The Independent, 9 October 2008|
By Andrew Buncombe in Phulbani, Orissa
As she recalled her awful story, Puspanjali Panda made no attempt to halt the tears flooding down her face.
Holding her daughter close, she told how a baying Hindu mob dragged her husband - a Christian pastor - from his bed, beat him to death with stones and iron rods and then threw him into a river. She found his corpse two days later, washed up on the bank. When she went to the police, they told her to go away.
Mrs Panda and thousands of others like her are victims of the worst communal violence between Hindus and Christians that India has seen for decades. For a country that boasts of its mutual religious tolerance, the long- simmering tension that has erupted in the Kandhamal district of the state of Orissa - a nun being raped, churches being burned, at least 35 people killed and thousands forced from their villages - is both a belated wake-up call and a mounting embarrassment. The Prime Minister, Manmohan Singh, called it a "national disgrace".
But for Mrs Panda, sheltering in a wretched relief camp in the state capital, Bhubaneswar, it is much worse than that. The 38-year-old said she had no idea what would now happen to her and her bewildered-looking child, Mona Lisa. "I do not want to go back. They have destroyed my home," she wailed.
The swami, a senior member of a right-wing Hindu organisation known as the Vishswa Hindu Parishad (VHP), had reportedly been working to prevent low-caste Hindus converting to Christianity. His followers claimed he had been murdered by local Christians, though police said there was no evidence of that. Either way, in the days that followed, groups of Hindus wrought a terrible revenge on Christian families whom they had lived alongside for decades. In addition to the deaths, 140 churches and prayer halls were attacked and up to 50,000 people forced to flee. In instances the violence appears staggering in its cruelty. Rabindranath Pradhan, now a refugee, had to watch helplessly while a 300-strong mob doused his disabled brother with petrol and set him alight. "He was shouting 'Help me, Help me.' I could not help - there were so many of them," he said.
Local people are now forced to fly saffron-coloured flags outside their homes to identity themselves as Hindus and prevent attack. In the village of Pabinga a Catholic church lies in ruins, the cross pushed from the roof and the interior of the building badly damaged. Christian leaders say that families forced to flee have been told they can only return if they re-convert to Hinduism.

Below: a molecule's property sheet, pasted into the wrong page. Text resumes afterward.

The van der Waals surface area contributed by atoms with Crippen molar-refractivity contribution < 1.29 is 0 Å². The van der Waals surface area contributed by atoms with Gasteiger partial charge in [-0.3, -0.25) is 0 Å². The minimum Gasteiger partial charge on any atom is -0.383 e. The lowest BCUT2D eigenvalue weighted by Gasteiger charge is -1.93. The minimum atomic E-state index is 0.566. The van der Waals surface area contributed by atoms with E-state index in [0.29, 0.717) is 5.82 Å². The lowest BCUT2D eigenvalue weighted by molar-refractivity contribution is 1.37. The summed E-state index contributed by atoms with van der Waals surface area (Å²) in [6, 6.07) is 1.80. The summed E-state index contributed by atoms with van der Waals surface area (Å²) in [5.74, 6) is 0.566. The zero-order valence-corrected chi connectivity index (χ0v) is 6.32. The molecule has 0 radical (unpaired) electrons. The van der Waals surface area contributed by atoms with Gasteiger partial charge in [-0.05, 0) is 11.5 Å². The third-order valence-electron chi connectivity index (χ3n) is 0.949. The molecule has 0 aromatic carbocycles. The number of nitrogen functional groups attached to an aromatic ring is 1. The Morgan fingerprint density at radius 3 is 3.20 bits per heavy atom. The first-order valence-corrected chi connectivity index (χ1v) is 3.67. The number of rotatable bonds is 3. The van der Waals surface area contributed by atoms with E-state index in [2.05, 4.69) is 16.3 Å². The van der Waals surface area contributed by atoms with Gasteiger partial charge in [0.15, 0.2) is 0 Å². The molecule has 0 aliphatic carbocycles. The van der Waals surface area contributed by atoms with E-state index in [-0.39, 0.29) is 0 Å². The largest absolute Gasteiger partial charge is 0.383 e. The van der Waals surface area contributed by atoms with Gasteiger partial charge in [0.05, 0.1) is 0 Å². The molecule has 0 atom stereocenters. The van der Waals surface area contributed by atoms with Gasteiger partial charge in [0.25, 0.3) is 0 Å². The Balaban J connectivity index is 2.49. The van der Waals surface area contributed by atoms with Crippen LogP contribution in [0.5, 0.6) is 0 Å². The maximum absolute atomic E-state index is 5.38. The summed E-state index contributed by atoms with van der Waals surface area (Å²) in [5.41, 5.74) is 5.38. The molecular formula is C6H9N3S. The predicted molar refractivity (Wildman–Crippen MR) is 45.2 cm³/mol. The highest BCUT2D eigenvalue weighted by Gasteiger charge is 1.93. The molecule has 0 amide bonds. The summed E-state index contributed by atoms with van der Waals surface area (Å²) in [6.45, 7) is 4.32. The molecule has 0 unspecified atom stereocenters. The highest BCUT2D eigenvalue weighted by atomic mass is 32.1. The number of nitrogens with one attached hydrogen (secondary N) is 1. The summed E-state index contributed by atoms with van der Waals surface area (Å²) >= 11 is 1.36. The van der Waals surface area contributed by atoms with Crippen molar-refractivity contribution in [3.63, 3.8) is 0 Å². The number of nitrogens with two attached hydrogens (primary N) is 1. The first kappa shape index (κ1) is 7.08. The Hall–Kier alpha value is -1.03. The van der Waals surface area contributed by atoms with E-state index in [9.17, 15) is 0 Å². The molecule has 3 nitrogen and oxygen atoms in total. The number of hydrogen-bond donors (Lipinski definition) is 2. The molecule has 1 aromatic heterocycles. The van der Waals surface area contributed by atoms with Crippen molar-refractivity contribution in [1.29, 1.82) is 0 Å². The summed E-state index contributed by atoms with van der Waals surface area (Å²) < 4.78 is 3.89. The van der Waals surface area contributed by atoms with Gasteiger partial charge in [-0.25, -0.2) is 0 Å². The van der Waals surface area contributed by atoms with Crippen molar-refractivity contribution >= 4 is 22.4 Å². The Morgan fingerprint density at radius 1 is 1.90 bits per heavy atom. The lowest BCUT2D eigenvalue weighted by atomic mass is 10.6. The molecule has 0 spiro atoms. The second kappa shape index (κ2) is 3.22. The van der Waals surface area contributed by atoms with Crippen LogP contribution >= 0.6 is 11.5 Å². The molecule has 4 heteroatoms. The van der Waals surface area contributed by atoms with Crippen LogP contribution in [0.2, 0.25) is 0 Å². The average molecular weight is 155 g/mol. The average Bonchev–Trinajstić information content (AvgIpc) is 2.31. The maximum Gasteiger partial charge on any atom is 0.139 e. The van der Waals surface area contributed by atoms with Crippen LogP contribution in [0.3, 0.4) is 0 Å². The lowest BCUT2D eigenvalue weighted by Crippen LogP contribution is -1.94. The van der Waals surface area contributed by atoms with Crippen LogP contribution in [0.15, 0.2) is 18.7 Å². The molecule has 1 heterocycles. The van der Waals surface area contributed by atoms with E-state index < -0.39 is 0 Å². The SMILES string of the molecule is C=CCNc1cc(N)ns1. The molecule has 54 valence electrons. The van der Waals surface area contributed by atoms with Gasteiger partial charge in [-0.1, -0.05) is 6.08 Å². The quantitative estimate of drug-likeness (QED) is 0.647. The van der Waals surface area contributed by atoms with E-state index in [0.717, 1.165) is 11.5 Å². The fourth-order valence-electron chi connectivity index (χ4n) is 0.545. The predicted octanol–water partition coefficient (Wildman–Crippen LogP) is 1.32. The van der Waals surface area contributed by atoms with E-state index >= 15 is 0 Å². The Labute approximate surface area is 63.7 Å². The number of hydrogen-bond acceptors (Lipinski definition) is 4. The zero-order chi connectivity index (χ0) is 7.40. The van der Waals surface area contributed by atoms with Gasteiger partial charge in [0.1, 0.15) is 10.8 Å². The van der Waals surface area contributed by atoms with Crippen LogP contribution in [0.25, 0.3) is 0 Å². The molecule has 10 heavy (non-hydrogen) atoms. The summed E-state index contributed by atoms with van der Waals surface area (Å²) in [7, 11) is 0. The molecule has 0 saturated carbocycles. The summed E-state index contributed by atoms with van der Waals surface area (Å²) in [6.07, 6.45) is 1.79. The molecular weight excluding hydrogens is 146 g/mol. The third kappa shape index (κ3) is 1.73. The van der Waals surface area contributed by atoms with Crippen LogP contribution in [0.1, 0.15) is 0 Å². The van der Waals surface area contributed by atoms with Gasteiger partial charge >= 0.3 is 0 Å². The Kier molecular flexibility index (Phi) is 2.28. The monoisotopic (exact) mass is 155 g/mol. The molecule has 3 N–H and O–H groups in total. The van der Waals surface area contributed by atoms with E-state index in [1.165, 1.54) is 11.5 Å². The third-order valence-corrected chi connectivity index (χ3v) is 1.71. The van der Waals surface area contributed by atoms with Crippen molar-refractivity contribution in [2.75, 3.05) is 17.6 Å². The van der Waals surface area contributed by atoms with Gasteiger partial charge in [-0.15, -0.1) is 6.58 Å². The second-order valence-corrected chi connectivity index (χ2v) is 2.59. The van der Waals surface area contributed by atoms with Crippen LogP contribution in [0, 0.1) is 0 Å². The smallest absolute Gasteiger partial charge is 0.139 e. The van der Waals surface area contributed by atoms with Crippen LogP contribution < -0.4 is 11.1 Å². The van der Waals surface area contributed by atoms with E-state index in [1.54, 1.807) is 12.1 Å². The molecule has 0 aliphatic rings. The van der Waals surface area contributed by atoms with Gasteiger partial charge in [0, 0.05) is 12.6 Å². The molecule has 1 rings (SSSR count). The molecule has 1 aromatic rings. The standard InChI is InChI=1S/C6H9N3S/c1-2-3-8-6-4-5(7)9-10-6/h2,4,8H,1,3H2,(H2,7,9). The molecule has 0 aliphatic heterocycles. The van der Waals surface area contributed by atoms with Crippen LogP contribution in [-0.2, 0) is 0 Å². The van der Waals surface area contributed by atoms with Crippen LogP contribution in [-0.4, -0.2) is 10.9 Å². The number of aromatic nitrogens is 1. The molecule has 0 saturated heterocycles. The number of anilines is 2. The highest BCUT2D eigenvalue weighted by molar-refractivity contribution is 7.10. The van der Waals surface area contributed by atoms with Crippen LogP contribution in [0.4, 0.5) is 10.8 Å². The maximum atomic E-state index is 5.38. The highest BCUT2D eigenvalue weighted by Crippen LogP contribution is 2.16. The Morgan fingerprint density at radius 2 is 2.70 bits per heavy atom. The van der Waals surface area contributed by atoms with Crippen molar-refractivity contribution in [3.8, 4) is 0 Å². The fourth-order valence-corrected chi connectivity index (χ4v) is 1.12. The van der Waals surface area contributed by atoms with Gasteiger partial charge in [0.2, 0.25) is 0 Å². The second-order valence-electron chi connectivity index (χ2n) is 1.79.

Raphael Cheenath, the Archbishop of Cuttack and Bhubaneswar, traced the violence to the anger of upper- caste Hindus at the number of Dalits or so-called untouchables converting to Christianity. Previously, he said, the lower castes had lived the lives of slaves and now - liberated and better-educated - they represented a challenge. "It incites the upper castes," he said.
While conversion has been an issue, the conflict here is more complex than a religious disagreement. Many activists believe the fight is an economic dispute between two of India's poorest groups, complicated by the issue of caste and ethnicity. For decades there has been conflict over land and resources between the two groups at the bottom of India's complex social system - the indigenous people of the region officially listed as scheduled tribes (ST) and non-indigenous poor known as scheduled castes (SC).
While the ST are Hindu, increasing numbers of SC have converted to Christianity to escape the misery of the caste system, for perceived economic benefit and because of the efforts of missionaries. Many politicians have accused right-wing Hindu groups of agitating tension for political reasons.
Somewhat surprisingly given the number of churches that have been destroyed, the ST of Kandhamal also say their conflict with the SC communities is not a religious dispute. They too say the battle is over land and resources.
Lambahdhar Kanhari, a tribal leader, says he has received death-threats from Christians. At his house near Phulbani a guard with a pump-action shotgun stands outside. Mr Kanhari did not deny that tribal people were responsible for the flurry of attacks but said that while the recent violence had been triggered by the killing of Swami Saraswati, its roots went back decades. "These SC came from outside the area. They are criminal by nature. They have taken our land, our crops, everything," he said. "When the Swami was killed by the Christians some of his followers went after the killers and some of our people have been involved in the fighting."
The authorities say 11 relief camps have been set up to help more than 23,000 people. The Indian government has belatedly dispatched hundreds of police and paramilitaries to Kandhamal to calm the situation. In Phulbani, there is now a 6pm-8am curfew.
On a recent evening, the curfew had just been called as Asis Mishra was chaining shut the gate in front of his home. One of a tiny number of Christians in Phulbani still daring to live in their homes, Mr Mishra had good reason to take special safety precautions.
During the worst of the violence his family had fled their home and lived in a guesthouse, provided with food and money by Hindu families. Mr Mishra explained that he was not a recent convert, his family having been Christians for five generations. He said he hoped the fact he was well known within the community would protect him. He tapped on his chest and said: "We have been here a long time, but there is still some fear... It is always here."
Religious intolerance: The flashpoint state